A couple of the tools the NAWMN uses are ETgages® or Atmometers which mimic crop evapotranspiration or ET and Watermark soil matrix sensors which measure soil matric potential or the energy required to remove water from the soil. These two tools have really worked well and have made irrigation management much easier than those gut feelings.  The more information you have the better decisions you can make!

ETgage

If you are in the NAWMN, and have not already installed your equipment, be sure to remember to start the soaking/drying cycle on your Watermark sensors to be sure they work! It’s also important to replace the #54 alfalfa canvas covers and wafers on a regular basis at the start of each season. For more information, go to: http://water.unl.edu/web/cropswater/nawmdn.

Once you have your ETgage out, I hope you will post your weekly readings to the Nebraska Ag Water Management Network (NAWMN) website. As a reminder, once you are on the main screen, you can login to your site by entering your site name and password and clicking on “Login.” Once you have logged in, you will be taken to your weekly data from past weeks, including last year. To enter your weekly data, click on the “Add new ETgage reading” link which will take you to the data entry page where you can enter your growth stage, rainfall, and ETgage change.

If you’ve forgotten your site name or password, please contact Aaron Nygren at anygren2@unl.edu or 402-352-3821.

Posted in Crops, Irrigation, Programming

Crop Scout Training

Have you ever thought about where crop scouts and agronomists receive some of their training? Nebraska Extension helps provide education for them and others; one opportunity will be coming up on May 9th. The course is from 8:55 a.m. to 5:10 p.m. with registration at 8:30 a.m. at the University of Nebraska’s Eastern Nebraska Research and Extension Center near Mead. The training course is scheduled for industry representatives and corn and soybean growers wanting to learn how to better manage corn and soybean pests.nature-field-sun-agriculture.jpg

Keith Glewen, extension educator who coordinates the program said, “The training is designed for entry-level scouts who are working for crop consultants, industry agronomists or farm service centers in Nebraska and neighboring states”. The training course is also ideal for growers who scout their own fields or are interested in improving productivity, as well as for students being employed by agribusinesses. The day-long event provides participants practical/working knowledge and better accuracy in field scouting. Topics include: corn and soybean insect Scouting, identification and management; crop diseases; identifying weeds – plant morphology, using a key to identify weed seedlings; nutrient deficiencies in corn and soybeans; and understanding corn and soybean growth and development.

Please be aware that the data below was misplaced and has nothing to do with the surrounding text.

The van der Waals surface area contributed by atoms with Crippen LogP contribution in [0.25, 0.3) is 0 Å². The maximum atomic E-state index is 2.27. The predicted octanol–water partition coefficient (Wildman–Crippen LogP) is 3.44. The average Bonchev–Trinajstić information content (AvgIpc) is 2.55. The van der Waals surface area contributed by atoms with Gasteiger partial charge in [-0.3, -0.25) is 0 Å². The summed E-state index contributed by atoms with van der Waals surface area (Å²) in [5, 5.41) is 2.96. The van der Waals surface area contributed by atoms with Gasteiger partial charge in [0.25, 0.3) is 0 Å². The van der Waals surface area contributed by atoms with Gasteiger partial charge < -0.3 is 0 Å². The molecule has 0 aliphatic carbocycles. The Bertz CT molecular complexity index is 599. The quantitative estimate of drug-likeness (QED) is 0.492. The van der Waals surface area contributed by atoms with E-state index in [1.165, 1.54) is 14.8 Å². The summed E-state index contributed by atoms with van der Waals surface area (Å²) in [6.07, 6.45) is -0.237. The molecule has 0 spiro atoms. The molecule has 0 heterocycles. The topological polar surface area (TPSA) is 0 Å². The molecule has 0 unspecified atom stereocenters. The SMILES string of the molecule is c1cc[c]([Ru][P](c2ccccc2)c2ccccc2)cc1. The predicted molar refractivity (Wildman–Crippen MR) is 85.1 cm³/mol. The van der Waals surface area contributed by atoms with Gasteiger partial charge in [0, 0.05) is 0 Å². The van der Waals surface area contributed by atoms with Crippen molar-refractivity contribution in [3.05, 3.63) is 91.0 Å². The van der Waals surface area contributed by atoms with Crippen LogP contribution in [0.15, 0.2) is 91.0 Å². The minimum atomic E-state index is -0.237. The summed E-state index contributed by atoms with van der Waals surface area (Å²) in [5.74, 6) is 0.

The cost for the program is $165, which includes lunch, refreshment breaks, workshop materials and instruction manual. Updated reference materials are included in this year’s take-home instruction manual.  For those attending the day-long training without the resource book, the fee is $50. Attendees should preregister to reserve their seat and to ensure workshop materials are available the day of the training session.

Certified Crop Advisor continuing education credits are available with 6 in pest management, 1 in crop management and .5 in fertility/nutrient management.

For more information or to register, contact Nebraska Extension at (402) 624-8030, (800) 529-8030, e-mail Keith Glewen at kglewen1@unl.edu, or online at https://enre.unl.edu/crop.

Posted in Crops, Irrigation, Programming

Nebraska On-Farm Research Network Opportunities

The Nebraska On-Farm Research Network (NOFRN) is seeking growers who would like to conduct research trials in the 2018 crop season. NOFRN is designed to help growers test and answer questions they have about products or practices they’re considering implementing on their farm. The on-farm research studies provide a unique opportunity to collaborate with university and industry experts to design and conduct research suited to the farmer’s own operation.

A number of NOFRN research protocols are available for 2018 and even more can be customized to address specific farmer questions, said Laura Thompson, Extension educator and NOFRN co-coordinator with extension educator Keith Glewen. For more information, go to https://cropwatch.unl.edu/on-farm-research.onfarmapp

Accessing resources from the Nebraska On-Farm Research Network is available at your fingertips – in the field, in the tractor or truck, or wherever you want to use the research app.  The research app was launched in April 2015 is available for iPhone, iPad and Android users. The app enables users to create treatment strips in their own fields and develop a map of their research study. Once the field is created the user has the ability to enter periodic observations related to insects, diseases, weeds, irrigation totals, or other key observations, including photos. At the conclusion of the research trial, the user inputs the harvest results and exports them to an excel file.  The plot layout, observations, and yield data can all be emailed at any time as an excel file.  The data collected will be beneficial to both the app user and to those evaluating the data and results with the Nebraska On-Farm Research Network.

Posted in Crops, Irrigation, Programming

Crop Scouting Training

Industry representatives and corn and soybean growers wanting to learn how to better manage corn and soybean pests should plan to attend the Nebraska Extension crop scout training for pest managers program March 13 at the Eastern Nebraska Research and Extension Center near Mead.soybeans

Experts from the University of Nebraska–Lincoln will provide in-depth information on topics including: factors influencing the growth and development of corn and soybeans; corn and soybean insect management; weed control management; identifying weeds – plant morphology; using a key to identify weed seedlings; and crop diseases and quiz.

Certified Crop Advisor continuing education credits are available with 6 in pest management, 1 in crop management and .5 in fertility/nutrient management.

Registration begins at 8:30 a.m., and the workshop is from 9 a.m-5 p.m.

Cost for this training is $165 which includes a resource book. For participants attending the training only (no resource book) the fee is $50.  Fees include lunch, refreshment breaks, workshop materials and instruction manual. Registrants should preregister to reserve their seat and to ensure workshop materials are available the day of the training session. Updated reference materials are included in this year’s take- home instruction manual.

To register, visit https://enrec.unl.edu/crop. For more information, contact Nebraska Extension at (402) 624-8030, (800) 529-8030, or e-mail Keith Glewen at kglewen1@unl.edu.